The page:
In his first full season in 1938, he batted .343 – behind only batting champion Jimmie Foxx's .349 – while leading the league with 18 triples. Upon the conclusion of the season, Heath joined fellow American League (AL) players, and Indians teammate Bob Feller, in exhibition games played around the country (also known as barnstorming), mostly in cities which did not have a major league team. He had 21 home runs and 112 RBIs, collected 58 hits in August alone, and was among the league leaders in slugging average and total bases for the 1938 season. In January 1939, he married Theabelle Callard. He finished with a .292 batting average in 1939. The season also included a late-season punch to a fan from Heath during a home game in Cleveland. "It was just another blunder in a bad season that has been full of mistakes", Heath said of the incident. Before the 1940 season, Heath said, "I'm going to show 'em I'm no flash in the pan. Last year I was overswinging and taking my eye of the ball. I'm not going to do that this season." During the season, Heath was one of 12 reported players who presented a list of grievances against Vitt to Indians President Alva Bradley. Bradley called a meeting with the players and by the end of it, a statement of support from the players for Vitt was released. Twenty-one Indians signed the document, while Heath was one of four who did not, as he was one of two in the hospital at the time of the meeting. Instances between Vitt and his players, including Heath, continued past June, however. Heath was suspended by Vitt after a game in August after the two exchanged words following a strikeout by Heath, who was put in the game as a pinch-hitter. Indians Vice President C.C. Slapnicka withdrew the suspension. The Indians finished the regular season with an 89–65 record in Vitt's last season as manager and Heath a career-low .219 average. The Indians lost the AL pennant by one game to the Detroit Tigers and Heath received much of the blame, although Vitt was released as the team's manager and replaced by Roger Peckinpaugh.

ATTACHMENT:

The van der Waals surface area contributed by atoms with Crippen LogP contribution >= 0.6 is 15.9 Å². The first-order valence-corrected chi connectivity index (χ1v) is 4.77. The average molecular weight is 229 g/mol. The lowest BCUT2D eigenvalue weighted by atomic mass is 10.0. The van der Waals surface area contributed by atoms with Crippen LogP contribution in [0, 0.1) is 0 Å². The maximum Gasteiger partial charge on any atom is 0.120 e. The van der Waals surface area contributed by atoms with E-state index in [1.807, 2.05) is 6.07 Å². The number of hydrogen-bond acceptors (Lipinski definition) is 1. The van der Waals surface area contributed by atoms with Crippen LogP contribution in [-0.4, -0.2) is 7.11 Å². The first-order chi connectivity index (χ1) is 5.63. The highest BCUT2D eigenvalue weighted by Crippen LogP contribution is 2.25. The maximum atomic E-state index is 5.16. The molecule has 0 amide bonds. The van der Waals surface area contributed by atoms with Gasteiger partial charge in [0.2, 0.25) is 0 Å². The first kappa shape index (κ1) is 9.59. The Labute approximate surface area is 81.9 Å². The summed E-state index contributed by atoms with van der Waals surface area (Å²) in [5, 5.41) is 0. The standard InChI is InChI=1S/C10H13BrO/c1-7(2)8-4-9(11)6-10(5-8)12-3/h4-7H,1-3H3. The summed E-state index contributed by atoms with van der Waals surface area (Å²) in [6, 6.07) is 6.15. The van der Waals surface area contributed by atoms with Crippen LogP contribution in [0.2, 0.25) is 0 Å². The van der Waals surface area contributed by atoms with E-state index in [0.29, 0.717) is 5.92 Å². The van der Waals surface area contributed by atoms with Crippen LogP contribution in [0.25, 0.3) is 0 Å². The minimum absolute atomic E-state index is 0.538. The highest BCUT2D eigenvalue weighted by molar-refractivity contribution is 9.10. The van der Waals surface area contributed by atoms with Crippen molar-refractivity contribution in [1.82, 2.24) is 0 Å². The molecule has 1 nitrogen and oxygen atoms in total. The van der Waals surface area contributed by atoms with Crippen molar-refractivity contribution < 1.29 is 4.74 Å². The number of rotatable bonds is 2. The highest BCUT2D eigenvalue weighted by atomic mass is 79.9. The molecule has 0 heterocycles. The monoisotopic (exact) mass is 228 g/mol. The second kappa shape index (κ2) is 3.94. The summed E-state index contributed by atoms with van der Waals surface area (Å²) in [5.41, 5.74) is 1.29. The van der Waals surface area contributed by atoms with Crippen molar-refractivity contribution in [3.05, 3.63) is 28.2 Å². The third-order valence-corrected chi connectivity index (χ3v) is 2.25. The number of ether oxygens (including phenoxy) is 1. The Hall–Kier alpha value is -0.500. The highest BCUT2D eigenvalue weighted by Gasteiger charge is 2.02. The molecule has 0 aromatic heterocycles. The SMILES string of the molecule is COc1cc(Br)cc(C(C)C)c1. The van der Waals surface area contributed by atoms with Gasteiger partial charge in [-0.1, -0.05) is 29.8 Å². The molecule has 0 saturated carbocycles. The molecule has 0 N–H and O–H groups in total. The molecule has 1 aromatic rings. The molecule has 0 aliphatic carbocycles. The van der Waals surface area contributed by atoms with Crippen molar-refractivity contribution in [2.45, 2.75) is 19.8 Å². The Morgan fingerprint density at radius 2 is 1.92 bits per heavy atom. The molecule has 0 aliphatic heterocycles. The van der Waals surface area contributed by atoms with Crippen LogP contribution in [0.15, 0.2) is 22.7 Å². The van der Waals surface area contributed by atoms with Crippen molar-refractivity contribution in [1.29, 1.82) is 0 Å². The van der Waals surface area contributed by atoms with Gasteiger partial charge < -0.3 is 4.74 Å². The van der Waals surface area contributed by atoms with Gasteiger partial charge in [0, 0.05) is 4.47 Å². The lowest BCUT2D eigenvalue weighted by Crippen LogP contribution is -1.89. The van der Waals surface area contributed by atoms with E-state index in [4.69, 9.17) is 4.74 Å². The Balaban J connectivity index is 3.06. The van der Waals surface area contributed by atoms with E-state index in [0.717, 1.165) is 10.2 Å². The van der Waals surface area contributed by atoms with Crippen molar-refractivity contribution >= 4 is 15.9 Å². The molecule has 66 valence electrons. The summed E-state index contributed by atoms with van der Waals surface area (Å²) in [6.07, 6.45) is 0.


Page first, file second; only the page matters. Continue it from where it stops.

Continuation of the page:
Peckinpaugh announced in December 1940 Heath would remain a starting outfielder with the club. Heath came back in 1941 with a season campaign in which he again led the AL with 20 triples, batted .340 (fourth in the league), and was third in slugging behind Ted Williams and Joe DiMaggio. He also finished second in total bases and RBIs (behind DiMaggio) as well as second in hits, made his first All-Star team, and finished eighth in the Most Valuable Player award voting. He became the first AL player to make the 20-20-20 club, having recorded 20 doubles, triples and home runs in one season.
Heath worked as a draftsman for Seattle-Tacoma Shipbuilding Corporation during the off-season leading up to 1943. In years previous, Heath had been described as "lazy" and "lacking aggressiveness" but the 1943 season appeared to be different, including investing extra time in batting practice. He was selected for the All-Star Game and finished fourth in the AL in home runs with 18. Heath was rejected in 1944 for military duty due to knee problems. During the 1944 season Heath was mainly used as a pinch-hitter. In the off-season he underwent knee surgery and entered a contract dispute with the Indians. He did not join the team until June of the 1945 season after a two-month holdout. Despite missing the beginning part of the season, he was still named an All-Star although the game was not played due to travel restrictions during World War II. He finished the season with a batting average of .305 and his 15 home runs were fifth in the AL. In 1943 he became the second player born outside the U.S. to hit 100 home runs, and he surpassed George Selkirk with his 109th home run in 1945.
Heath, who had acquired the nickname "Lord Jeff", was called a "problem child" by Indian player-manager Lou Boudreau. Peckinpaugh once said that Heath "could have been one of the greatest players. He had the ability to do about anything. He could run, he could throw, and he could hit. But he just had no hustle, no nothing. If a ball went by him, he just might walk after it.":p.683 In December 1945 the Indians traded Heath to the Washington Senators where he started in right field.